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The Hugo Shortlist, 2006: Short Stories - The Elephant Forgets
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The Hugo Shortlist, 2006: Short Stories

The Hugo Shortlist, 2006: Short Stories

Again I find this an excellent list, Of these stories only "The House Beyond Your Sky" made it into my Best of the Year books, but all the others were serious candidats. "Eight Episodes" was left out only because I also wanted another Reed story, "A Billion Eves", which is also a Hugo nominee. "Kin" and "Impossible Dreams" were among the last I considered, and might have been included had I not (as mentioned in previous posts) been very concerned about including too many Asimov's stories. And I actually didn't see "How to Talk to Girls at Parties" until after my contents list was finalized (in the January F&SF -- I didn't get a copy of Fragile Things). I surely would have strongly considered it.

Another strong showing for Asimov's. Indeed, 10 of the 15 nominees are from that magazine. I confess it was my feeling that F&SF had the better year last year, but Asimov's really did have a very strong year. (I note however that none of my personal choices for the winners of these categories are the Asimov's stories.)

Here's my voting order. Again, it is tentative. Certainly I could switch places 2 and 3 easily, and 4 and 5 are not far back. But I do think that Ben Rosenbaum's story is the clear best of the year. (And I would really have liked to see Christopher Rowe's "Another Word for Map is Faith" on this ballot.)

1. "The House Beyond Your Sky", by Benjamin Rosenbaum (Strange Horizons Sept 2006)

"The House Beyond Your Sky" is purely lovely.  It is set in the very far future, when posthumans inhabit a universe increasingly empty as it continues to expand. But this future is complicated by bubble universes and virtual spaces and strange wars -- and by a little girl who may be waiting in the house beyond our sky. This story suggests much beauty and much pain -- partly by evoking wild SFnal ideas and partly simply with excellent prose. I think it deserves to win for the awesome SFnal scope of it -- and the way it makes that scope human -- but above all I think it should win because by damn it is fabulously well-written.

2. "Eight Episodes", by Robert Reed (Asimov's June 2006)

"Eight Episodes" is about a cult TV show that tells a rather dry scientific story, of the discovery of a tiny spaceship in a Permian era rock sample. The spaceship has a sort of message for humanity, a message which concerns, it turns out, the Fermi Paradox. And the story manages some of the same power as Ian R. MacLeod’s classic "New Light on the Drake Equation" in its evocation of lost SFnal dreams, and its reminder that there are still dreams to dream. t think this story both cleverly done, and quite moving -- and it has only grown in my memory.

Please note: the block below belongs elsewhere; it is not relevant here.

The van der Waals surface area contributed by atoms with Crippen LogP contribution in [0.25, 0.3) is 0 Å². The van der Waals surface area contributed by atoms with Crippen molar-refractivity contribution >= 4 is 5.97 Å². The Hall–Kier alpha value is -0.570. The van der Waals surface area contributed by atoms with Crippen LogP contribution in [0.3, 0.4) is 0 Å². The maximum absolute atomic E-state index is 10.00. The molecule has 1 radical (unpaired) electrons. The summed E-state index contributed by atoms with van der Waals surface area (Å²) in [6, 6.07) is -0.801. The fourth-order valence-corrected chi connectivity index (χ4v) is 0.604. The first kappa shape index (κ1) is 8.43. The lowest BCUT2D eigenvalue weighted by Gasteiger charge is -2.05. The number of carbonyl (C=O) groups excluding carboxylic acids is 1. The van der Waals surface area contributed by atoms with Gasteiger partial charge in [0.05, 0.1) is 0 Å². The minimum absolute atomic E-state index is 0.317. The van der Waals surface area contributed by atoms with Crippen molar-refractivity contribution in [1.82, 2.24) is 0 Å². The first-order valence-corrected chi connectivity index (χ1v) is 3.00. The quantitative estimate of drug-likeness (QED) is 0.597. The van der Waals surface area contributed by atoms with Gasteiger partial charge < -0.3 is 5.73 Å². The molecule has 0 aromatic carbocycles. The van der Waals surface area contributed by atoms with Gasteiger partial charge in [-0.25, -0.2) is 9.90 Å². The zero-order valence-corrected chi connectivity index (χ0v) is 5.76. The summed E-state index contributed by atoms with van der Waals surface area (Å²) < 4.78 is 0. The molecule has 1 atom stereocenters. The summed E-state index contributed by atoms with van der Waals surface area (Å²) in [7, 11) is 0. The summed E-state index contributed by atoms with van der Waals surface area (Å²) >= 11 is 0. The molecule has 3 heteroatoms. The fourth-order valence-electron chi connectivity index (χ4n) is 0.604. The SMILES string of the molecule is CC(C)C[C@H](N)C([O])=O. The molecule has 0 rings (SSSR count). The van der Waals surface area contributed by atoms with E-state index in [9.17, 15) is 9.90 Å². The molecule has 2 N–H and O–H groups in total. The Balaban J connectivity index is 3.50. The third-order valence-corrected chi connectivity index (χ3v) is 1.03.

3. "How to Talk to Girls at Parties", by Neil Gaiman (Fragile Things; F&SF, January 2007)

"How to Talk to Girls at Parties" is very fine work, about a couple of boys in London who end up at a curious party with a number of very unusual girls. There is a redolence of Faery and La Belle Dame Sans Merci about these girls, but, very nicely, the story really seems to be science fiction. With a hint of a dark yet moving and poetic twist. Again, a mixture of cleverness with something deeper and more moving.

4. "Kin", by Bruce McAllister (Asimov's February 2006)

"Kin" is an affecting, but also somewhat chilling, story of a boy who tries to hire an alien assassin to kill the man who wants to kill his sister (that is, abort his mother’s unborn child). The alien and the boy strike up a relationship, and we learn a lot about the assassin in particular -- and we get hints about where the boy’s life may lead him. A quiet story, rather dark in implication, very thoughtful.

5. "Impossible Dreams", by Tim Pratt (Asimov's July 2006)

The is a "mysterious shop" story. This time the shop is a video store, with treasures such as the director’s cut of Orson Welles’s The Magnificent Ambersons, and the George Raft version of Casablanca. That’s the hook, and Pratt sets it with a sweet romance between two movie nuts: the geeky young man who discovers the shop, and the girl at the counter. I really enjoyed it, but it must be said that set next to the other stories on this shortlist, this one looks just that bit slight.

 


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